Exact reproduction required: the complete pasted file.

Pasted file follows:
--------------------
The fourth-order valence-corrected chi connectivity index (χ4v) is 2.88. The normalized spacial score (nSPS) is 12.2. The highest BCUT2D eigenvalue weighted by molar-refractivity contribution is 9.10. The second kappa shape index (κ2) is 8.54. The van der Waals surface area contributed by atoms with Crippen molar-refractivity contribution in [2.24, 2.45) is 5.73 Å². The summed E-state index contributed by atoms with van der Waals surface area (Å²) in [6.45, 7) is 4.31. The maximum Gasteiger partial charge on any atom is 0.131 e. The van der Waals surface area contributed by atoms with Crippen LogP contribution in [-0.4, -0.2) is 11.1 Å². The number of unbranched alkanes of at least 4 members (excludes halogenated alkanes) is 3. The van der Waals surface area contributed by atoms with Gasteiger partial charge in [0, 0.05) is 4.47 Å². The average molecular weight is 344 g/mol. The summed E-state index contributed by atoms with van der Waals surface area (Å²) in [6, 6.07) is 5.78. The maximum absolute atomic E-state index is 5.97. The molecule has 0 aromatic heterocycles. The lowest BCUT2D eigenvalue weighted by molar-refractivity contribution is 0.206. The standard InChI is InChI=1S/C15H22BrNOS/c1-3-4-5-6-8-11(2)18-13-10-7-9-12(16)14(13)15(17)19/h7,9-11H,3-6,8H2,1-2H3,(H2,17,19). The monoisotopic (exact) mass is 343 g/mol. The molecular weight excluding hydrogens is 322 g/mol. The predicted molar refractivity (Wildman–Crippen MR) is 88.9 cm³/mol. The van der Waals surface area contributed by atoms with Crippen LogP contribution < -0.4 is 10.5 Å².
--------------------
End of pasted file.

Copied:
The fourth-order valence-corrected chi connectivity index (χ4v) is 2.88. The normalized spacial score (nSPS) is 12.2. The highest BCUT2D eigenvalue weighted by molar-refractivity contribution is 9.10. The second kappa shape index (κ2) is 8.54. The van der Waals surface area contributed by atoms with Crippen molar-refractivity contribution in [2.24, 2.45) is 5.73 Å². The summed E-state index contributed by atoms with van der Waals surface area (Å²) in [6.45, 7) is 4.31. The maximum Gasteiger partial charge on any atom is 0.131 e. The van der Waals surface area contributed by atoms with Crippen LogP contribution in [-0.4, -0.2) is 11.1 Å². The number of unbranched alkanes of at least 4 members (excludes halogenated alkanes) is 3. The van der Waals surface area contributed by atoms with Gasteiger partial charge in [0, 0.05) is 4.47 Å². The average molecular weight is 344 g/mol. The summed E-state index contributed by atoms with van der Waals surface area (Å²) in [6, 6.07) is 5.78. The maximum absolute atomic E-state index is 5.97. The molecule has 0 aromatic heterocycles. The lowest BCUT2D eigenvalue weighted by molar-refractivity contribution is 0.206. The standard InChI is InChI=1S/C15H22BrNOS/c1-3-4-5-6-8-11(2)18-13-10-7-9-12(16)14(13)15(17)19/h7,9-11H,3-6,8H2,1-2H3,(H2,17,19). The monoisotopic (exact) mass is 343 g/mol. The molecular weight excluding hydrogens is 322 g/mol. The predicted molar refractivity (Wildman–Crippen MR) is 88.9 cm³/mol. The van der Waals surface area contributed by atoms with Crippen LogP contribution < -0.4 is 10.5 Å².